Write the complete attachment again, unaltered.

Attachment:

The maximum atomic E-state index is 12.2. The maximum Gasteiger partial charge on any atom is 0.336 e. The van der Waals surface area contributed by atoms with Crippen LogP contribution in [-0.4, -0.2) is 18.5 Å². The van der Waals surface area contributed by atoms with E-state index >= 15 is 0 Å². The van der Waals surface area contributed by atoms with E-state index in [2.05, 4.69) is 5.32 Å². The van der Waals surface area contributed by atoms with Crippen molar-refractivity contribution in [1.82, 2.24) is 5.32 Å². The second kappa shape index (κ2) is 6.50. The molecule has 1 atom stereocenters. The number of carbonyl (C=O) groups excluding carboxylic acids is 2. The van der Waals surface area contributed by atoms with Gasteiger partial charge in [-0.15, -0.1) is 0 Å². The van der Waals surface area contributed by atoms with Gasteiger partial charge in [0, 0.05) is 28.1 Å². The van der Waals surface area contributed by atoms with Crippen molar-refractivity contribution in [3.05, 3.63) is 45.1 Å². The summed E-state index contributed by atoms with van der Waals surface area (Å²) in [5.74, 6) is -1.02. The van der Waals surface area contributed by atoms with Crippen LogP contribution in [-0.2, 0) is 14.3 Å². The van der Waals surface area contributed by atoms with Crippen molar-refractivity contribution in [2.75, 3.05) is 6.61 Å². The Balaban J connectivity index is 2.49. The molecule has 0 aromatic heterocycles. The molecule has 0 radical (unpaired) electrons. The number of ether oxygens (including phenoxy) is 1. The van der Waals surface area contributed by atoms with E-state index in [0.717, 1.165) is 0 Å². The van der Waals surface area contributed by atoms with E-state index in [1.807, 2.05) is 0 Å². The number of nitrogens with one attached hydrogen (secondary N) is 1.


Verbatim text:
The maximum atomic E-state index is 12.2. The maximum Gasteiger partial charge on any atom is 0.336 e. The van der Waals surface area contributed by atoms with Crippen LogP contribution in [-0.4, -0.2) is 18.5 Å². The van der Waals surface area contributed by atoms with E-state index >= 15 is 0 Å². The van der Waals surface area contributed by atoms with E-state index in [2.05, 4.69) is 5.32 Å². The van der Waals surface area contributed by atoms with Crippen molar-refractivity contribution in [1.82, 2.24) is 5.32 Å². The second kappa shape index (κ2) is 6.50. The molecule has 1 atom stereocenters. The number of carbonyl (C=O) groups excluding carboxylic acids is 2. The van der Waals surface area contributed by atoms with Gasteiger partial charge in [-0.15, -0.1) is 0 Å². The van der Waals surface area contributed by atoms with Gasteiger partial charge in [0, 0.05) is 28.1 Å². The van der Waals surface area contributed by atoms with Crippen molar-refractivity contribution in [3.05, 3.63) is 45.1 Å². The summed E-state index contributed by atoms with van der Waals surface area (Å²) in [5.74, 6) is -1.02. The van der Waals surface area contributed by atoms with Crippen LogP contribution in [-0.2, 0) is 14.3 Å². The van der Waals surface area contributed by atoms with Crippen molar-refractivity contribution in [2.75, 3.05) is 6.61 Å². The Balaban J connectivity index is 2.49. The molecule has 0 aromatic heterocycles. The molecule has 0 radical (unpaired) electrons. The number of ether oxygens (including phenoxy) is 1. The van der Waals surface area contributed by atoms with E-state index in [0.717, 1.165) is 0 Å². The van der Waals surface area contributed by atoms with E-state index in [1.807, 2.05) is 0 Å². The number of nitrogens with one attached hydrogen (secondary N) is 1.